When’s a Good Time to Take a Career Break as a Lawyer?

Lawyer burnout, particularly at corporate law firms, is all too real. In a high-stress industry with a rabid competition that requires from you a fighter spirit every single day even when you don’t feel like it, some attorneys feel so beaten down that they need time off to recharge and do some soul-searching.

After a career break, some attorneys leave and never look back, while others find themselves back again with a renewed sense of purpose. But taking a break from practicing law is often frowned upon.


Why Taking a Long Break Can Be Risky

More often than not, law practice is a dog-eat-dog world, so taking too much time off from work is not taken lightly by most law firms unless someone very close died (like your child or spouse), someone was born (and you are the mother), or you developed a life-threatening condition.

Attorneys need to constantly work to maintain a certain lifestyle, keep their families fed, get the kids into college, pay mortgages, and keep networking with powerful and wealthy people that can bring them more work and more money. What is more, some lawyers still struggle with student loans, while others have no other money-making skills that could help them put bread on the table if they quit.

Moreover, if you are, let’s say, a budding Columbus truck accident attorney trying to build a reputation, taking too much time off could seriously throw your career off track, so you might need to consider another practice area or law firm when you get back. Also, staying away too long from law practice can dull your professional skills which may require fresh training, an investment not many employers are willing to make.

Taking time off just to recharge could also send the wrong message. In this profession, people leave only when they are fired, develop mental health issues that no longer allow them to cope with extreme stress, or no longer see the practice of law as their number one priority. The latter can be a real career-busting move.

In such context, choosing unemployment voluntarily as a lawyer for a significant length of time is dismissed as crazy talk in most law firms. And it often is.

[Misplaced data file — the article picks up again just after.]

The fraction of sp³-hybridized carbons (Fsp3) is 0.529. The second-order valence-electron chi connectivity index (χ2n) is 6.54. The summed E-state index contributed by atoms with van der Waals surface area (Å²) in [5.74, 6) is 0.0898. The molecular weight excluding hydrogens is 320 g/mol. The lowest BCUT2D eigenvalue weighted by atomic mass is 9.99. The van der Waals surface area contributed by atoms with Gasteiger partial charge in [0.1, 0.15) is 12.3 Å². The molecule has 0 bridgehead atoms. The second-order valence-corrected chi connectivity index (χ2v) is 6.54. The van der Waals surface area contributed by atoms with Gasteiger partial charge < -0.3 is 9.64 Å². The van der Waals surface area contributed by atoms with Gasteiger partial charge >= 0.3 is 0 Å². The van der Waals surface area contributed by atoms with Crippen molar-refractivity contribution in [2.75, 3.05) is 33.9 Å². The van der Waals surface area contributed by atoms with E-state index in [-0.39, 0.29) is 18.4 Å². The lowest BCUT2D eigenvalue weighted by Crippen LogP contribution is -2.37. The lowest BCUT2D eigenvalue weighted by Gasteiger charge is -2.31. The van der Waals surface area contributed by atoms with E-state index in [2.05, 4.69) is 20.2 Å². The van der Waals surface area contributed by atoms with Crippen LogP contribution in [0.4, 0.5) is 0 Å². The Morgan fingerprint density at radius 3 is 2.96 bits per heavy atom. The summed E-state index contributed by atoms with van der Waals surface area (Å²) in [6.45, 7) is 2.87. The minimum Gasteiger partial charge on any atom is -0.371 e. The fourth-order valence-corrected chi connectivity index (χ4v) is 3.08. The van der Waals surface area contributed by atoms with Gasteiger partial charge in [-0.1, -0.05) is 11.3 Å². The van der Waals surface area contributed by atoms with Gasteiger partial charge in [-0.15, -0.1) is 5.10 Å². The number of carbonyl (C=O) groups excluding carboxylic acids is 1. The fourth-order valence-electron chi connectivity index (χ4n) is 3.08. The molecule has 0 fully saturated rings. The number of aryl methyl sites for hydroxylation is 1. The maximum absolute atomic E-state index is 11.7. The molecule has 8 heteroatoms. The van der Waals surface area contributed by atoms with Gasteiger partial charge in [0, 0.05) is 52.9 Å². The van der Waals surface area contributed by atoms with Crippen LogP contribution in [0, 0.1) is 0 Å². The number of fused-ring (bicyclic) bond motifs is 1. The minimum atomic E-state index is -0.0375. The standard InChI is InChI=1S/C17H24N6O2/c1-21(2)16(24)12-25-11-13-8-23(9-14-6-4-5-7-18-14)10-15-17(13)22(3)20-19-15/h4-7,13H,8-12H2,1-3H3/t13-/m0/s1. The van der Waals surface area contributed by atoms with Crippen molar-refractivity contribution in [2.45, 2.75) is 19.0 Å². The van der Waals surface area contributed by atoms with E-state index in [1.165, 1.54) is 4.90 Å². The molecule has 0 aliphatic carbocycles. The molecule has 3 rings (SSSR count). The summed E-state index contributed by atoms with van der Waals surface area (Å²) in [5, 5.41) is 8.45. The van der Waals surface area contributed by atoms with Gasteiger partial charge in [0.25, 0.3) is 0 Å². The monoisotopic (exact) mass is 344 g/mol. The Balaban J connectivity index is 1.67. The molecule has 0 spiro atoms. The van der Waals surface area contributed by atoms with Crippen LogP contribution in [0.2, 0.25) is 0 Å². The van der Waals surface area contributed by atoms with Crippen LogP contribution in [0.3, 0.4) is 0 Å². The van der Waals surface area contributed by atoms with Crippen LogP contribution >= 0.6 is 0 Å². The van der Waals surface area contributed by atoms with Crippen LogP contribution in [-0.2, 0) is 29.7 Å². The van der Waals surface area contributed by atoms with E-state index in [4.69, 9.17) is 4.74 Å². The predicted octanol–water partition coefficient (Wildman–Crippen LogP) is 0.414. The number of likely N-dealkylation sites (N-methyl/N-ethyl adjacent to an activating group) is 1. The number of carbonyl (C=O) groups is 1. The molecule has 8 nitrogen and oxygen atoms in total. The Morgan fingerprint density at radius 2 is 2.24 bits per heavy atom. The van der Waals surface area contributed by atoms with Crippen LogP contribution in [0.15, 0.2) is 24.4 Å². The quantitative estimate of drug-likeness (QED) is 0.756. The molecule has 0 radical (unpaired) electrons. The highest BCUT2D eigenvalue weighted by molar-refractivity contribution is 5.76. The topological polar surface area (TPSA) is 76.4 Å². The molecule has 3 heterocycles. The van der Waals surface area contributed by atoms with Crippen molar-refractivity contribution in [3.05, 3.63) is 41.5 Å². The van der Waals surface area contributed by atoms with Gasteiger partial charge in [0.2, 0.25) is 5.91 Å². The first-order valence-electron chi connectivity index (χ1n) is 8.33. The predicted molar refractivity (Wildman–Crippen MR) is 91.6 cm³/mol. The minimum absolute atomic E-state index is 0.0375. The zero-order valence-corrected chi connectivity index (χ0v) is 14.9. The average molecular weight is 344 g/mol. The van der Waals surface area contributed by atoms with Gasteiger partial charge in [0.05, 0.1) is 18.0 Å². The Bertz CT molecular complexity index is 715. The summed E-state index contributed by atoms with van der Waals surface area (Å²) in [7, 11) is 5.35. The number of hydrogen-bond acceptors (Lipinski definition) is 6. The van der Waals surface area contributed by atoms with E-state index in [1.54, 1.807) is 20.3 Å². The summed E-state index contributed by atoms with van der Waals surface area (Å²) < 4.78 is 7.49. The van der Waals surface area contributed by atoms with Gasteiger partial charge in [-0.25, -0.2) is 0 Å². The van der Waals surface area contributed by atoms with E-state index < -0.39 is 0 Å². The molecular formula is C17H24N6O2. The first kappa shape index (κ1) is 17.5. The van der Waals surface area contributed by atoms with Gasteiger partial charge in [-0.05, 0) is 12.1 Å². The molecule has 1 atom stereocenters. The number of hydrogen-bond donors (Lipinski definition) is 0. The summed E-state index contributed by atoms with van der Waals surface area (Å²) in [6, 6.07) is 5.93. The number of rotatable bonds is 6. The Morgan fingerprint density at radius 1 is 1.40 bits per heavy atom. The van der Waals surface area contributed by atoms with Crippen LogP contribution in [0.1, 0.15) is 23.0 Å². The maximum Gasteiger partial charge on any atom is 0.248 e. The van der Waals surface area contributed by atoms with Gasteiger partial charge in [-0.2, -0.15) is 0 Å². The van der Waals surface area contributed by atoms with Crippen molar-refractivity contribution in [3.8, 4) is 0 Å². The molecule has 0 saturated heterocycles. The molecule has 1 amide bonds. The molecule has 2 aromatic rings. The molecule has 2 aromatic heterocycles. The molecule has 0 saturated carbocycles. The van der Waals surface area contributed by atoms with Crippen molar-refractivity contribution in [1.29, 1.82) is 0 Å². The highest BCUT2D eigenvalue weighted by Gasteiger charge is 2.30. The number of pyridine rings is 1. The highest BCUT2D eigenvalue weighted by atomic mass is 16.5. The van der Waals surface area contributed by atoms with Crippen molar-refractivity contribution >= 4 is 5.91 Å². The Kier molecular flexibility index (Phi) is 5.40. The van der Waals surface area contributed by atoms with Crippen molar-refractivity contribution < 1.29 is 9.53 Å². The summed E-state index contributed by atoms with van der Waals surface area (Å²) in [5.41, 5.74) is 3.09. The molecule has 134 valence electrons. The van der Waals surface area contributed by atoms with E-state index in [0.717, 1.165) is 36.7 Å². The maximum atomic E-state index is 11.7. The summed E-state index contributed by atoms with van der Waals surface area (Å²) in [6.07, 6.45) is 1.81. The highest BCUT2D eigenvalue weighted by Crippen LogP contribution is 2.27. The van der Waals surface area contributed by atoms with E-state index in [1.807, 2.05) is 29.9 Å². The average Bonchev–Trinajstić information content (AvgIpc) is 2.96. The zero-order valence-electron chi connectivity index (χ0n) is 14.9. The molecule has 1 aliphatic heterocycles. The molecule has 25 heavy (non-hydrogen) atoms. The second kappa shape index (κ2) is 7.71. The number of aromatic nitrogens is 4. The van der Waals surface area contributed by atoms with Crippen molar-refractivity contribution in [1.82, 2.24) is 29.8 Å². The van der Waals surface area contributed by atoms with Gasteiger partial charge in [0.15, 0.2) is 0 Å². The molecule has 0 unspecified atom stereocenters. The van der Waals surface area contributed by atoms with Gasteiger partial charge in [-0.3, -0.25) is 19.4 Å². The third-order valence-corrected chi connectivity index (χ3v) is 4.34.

According to one of America’s best legal recruiters, Harrison Barnes, taking a career break is never a good idea, especially at large firms, because big law firms want fully committed people and an attorney taking a break even for a few months will be perceived as a “slacker.” “Stay busy, work hard, and be committed,” is Barnes’ advice to all lawyers who want a legal career.

When is the Right Time to Take a Break?

If you are stuck in a rut and every day seems like Groundhog Day, and you don’t have student/auto loans or mortgages to pay, and you can afford it, it may be time to take a break. Also, if your career causes you constant health issues or nervous breakdowns, a career break is long overdue.

While in some professions, people are encouraged to take sabbaticals to gain fresh perspective, recharge, and be more likely to stick around, in legal practice, taking a career break is often perceived as career suicide.

People used to take the so-called “gap year” immediately after graduating from college, but nowadays more and more professionals in their 30s and 40s choose to take a career break. The change has much to do with the influx of millennial employees who are not that rigid when it comes to spending quality time on bettering themselves as baby boomers and Gen Xers.

Breaks from legal practice can be as short as one month (the so-called mini breaks) and as long as a couple of years. However, before taking a break discuss things thoroughly with your employer. A law firm can offer you flexible hours or trim your hours and workload instead.

But if you really need a break, outline the benefits for both you and your employer and offer an accurate length of time you are about to spend away from work. Also, negotiate the terms of your return; if you’ll need to work part-time or flexible hours at first, inform your employer about it. For a successful return, don’t leave room for any uncertainty.


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